Fascinating here how Paul and his Mission Team are blocked at every turn from heading into Asia, isn't it?

Little did they know it at the time, but this was a turning point moment. Paul seemed convinced that it was time to go make in-roads for the Gospel in Asia. It seems he thought that there was to be the great frontier for faith. But God had another place in mind: Europe. Macedonia was the gateway into that influential continent. And from his adventure in Europe would come churches to whom Paul would end up writing weighty letters. Epistles upon which we hang on every word. So for this and many other reasons -- many of which are still perhaps a mystery -- God directed Paul up toward Europe.

But Paul & Co. didn't know that until at least verse 9. These guys are HUNDREDS of miles into their missionary until they get clued into this fact. It wasn't so easy for Paul, an inspired writer of Scripture, to discern the Will of God.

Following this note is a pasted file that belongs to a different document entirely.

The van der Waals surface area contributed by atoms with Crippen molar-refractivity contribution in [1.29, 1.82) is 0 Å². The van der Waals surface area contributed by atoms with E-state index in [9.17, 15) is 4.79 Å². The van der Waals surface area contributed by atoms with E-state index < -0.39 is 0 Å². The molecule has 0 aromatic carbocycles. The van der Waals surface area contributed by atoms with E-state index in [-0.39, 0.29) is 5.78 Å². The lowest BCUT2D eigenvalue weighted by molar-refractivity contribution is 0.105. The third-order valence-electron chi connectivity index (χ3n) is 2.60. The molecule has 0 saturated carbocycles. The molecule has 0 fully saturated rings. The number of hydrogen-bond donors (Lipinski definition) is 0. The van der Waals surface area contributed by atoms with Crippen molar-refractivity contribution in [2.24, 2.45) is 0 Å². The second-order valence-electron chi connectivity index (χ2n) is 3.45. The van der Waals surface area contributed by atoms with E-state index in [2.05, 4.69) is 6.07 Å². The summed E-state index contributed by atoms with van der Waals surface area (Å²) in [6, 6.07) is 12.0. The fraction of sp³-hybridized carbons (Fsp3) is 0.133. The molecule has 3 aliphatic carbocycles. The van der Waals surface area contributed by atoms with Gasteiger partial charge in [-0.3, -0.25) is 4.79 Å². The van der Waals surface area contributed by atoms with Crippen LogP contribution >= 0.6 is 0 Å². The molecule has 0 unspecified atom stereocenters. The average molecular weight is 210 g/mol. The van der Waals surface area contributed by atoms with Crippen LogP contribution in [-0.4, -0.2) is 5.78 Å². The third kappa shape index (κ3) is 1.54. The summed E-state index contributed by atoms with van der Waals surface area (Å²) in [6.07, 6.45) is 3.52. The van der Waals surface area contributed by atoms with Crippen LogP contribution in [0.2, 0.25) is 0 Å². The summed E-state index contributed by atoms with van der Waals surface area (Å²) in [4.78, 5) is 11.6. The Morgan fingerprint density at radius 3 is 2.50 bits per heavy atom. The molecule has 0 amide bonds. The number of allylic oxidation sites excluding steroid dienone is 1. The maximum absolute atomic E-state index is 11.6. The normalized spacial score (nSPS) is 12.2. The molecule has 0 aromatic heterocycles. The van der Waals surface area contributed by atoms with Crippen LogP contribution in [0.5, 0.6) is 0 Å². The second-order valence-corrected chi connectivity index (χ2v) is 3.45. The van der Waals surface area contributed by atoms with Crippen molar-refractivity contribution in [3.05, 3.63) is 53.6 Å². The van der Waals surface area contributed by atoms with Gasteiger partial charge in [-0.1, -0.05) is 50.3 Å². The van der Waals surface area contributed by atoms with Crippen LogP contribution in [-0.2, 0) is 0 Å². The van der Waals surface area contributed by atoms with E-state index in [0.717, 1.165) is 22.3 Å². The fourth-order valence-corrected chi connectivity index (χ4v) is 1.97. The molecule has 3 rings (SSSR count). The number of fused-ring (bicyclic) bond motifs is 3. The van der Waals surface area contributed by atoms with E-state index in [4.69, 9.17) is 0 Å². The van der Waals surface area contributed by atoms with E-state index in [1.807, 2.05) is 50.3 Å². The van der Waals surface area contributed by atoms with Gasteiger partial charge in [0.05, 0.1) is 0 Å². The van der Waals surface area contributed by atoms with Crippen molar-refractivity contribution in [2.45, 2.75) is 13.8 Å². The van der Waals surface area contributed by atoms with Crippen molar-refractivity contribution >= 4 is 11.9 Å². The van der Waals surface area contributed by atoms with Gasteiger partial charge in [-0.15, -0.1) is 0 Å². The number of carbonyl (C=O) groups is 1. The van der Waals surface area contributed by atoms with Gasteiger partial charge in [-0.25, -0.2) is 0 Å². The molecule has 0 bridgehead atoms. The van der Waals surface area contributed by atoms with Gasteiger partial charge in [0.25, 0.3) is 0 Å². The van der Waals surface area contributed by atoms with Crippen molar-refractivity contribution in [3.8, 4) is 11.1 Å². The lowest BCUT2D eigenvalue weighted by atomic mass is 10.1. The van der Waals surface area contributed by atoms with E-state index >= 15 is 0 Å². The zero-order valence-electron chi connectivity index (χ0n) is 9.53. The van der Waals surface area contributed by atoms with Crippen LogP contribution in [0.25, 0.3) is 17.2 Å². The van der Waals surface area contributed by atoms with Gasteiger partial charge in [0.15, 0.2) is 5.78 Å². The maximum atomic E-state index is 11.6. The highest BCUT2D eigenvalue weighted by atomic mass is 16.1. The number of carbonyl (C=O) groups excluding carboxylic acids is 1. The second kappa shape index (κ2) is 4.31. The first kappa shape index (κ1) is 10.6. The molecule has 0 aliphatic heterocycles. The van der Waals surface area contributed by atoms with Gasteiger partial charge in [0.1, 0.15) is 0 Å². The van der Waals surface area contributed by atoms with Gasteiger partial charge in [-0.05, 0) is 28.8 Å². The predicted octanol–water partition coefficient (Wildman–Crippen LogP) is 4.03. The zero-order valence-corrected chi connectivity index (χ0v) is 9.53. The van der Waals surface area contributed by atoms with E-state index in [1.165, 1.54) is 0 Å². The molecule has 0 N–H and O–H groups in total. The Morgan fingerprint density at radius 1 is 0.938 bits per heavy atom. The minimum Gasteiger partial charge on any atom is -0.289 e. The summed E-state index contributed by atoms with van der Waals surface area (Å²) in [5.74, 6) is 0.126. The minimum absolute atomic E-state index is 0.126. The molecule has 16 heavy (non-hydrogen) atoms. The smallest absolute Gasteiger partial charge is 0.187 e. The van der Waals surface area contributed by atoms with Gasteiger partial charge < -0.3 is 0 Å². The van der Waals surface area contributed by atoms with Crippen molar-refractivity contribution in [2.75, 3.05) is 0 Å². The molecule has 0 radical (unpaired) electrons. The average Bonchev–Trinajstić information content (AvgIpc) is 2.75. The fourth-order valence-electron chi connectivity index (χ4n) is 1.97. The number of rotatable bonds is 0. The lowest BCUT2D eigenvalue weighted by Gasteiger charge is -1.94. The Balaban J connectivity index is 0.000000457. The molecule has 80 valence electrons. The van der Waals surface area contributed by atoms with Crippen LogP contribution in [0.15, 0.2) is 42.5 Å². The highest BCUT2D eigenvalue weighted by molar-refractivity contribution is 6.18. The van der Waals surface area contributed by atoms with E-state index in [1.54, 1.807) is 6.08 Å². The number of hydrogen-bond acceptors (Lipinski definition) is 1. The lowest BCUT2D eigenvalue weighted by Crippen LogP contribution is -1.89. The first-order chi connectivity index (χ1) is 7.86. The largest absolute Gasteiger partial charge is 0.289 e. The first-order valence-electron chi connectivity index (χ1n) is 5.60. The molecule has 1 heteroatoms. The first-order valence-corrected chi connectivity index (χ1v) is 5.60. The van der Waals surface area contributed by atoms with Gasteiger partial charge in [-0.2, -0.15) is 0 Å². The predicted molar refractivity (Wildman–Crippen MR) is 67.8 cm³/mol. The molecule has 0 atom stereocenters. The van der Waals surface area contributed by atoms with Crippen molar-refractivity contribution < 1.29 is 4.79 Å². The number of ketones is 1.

I think we could conclude this for ourselves as well: God's Will is not always easily discerned. Or to put it in terms of this story: God's Will is often not the shortest distance between two points.

Wouldn't it be great if it was? Wouldn't it be great if living life was like cooking by picture, where you receive an image that shows "here's step ONE," and then "that's step TWO," and so on? Seems like that'd make life fantastically easier to execute. And yet, we're a people called to live by faith, not by sight.

I think we're in need of understanding that our sight is pretty dim anyway. As Paul said in 1st Corinthians 13, "we see as through a mirror dimly," or "as through a glass darkly." It's DIFFICULT to discern the Will of God. I liked how N.T. Wright (in his oft-praised book, "Surprised by Hope") explained that the things that even seem so literal & mapped out in Scripture perhaps aren't so clear as cooking by picture:

We must remind ourselves yet once more that all Christian language about the future is a set of signposts pointing into a mist. Signposts don't normally provide you with advanced photographs of what you'll find at the end of the road, but that doesn't mean they aren't pointing in the right direction. They are telling you the truth, the particular sort of truth that can be told about the future.

But to bring it back to Paul and Macedonia, I liked how Mr. Deem (the author of that sermon) framed the different elements of God's Will. Military people will understand this language well. Mr. Deem says that God provides mainly general direction, but also specific direction only when needed.